FFA, frontal fibrosing alopecia, is a type of scarring (cicatricial alopecia). We don’t really know why it happens but likely has much to do with genetics and hormones since it mainly affects Caucasian women around menopause. (Note: men and other ethnicities get it too.)
The condition is characterized by a recessed hairline with “lonely hairs” left behind. The skin on the hairline becomes scarlike and thinner. Prominent temporal veins, little bumps on the face, and loss of hair on other parts of the body are also seen. When you look at the hair up close with magnification, you can often see scaly accumulations around the base of the hair, as well as a surrounding halo of redness. Patients often note a tingling, burning, or pain on their scalps.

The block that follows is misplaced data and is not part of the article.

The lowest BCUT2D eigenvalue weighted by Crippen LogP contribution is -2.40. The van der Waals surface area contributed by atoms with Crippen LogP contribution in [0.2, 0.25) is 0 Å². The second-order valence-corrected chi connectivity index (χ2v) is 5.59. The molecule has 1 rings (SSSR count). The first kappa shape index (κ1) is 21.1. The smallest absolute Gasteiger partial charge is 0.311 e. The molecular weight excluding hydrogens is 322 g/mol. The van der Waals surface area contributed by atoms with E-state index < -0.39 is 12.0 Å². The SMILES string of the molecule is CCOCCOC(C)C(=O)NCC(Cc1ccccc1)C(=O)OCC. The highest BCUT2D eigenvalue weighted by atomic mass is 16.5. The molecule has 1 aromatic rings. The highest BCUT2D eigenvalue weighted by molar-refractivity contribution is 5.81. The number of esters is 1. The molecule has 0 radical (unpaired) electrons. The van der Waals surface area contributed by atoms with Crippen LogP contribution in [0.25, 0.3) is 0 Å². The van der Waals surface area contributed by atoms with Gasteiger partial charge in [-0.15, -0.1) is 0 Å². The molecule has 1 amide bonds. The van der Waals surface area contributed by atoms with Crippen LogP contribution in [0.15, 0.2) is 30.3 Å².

The diagnosis can be challenging, so making sure you see a dermatologist who can diagnose a start treating is extremely important because once the hair follicles are scarred over, they can’t be recovered!
- Dr. Kumar
Dr. Kumar Sukhdeo is the Chief Medical Officer and founder of Pilaris Hair Clinic. A board-certified dermatologist physician-scientist and stem cell biologist, he is an expert in the field of women's hair loss and restoration. Learn more at Pilaris.com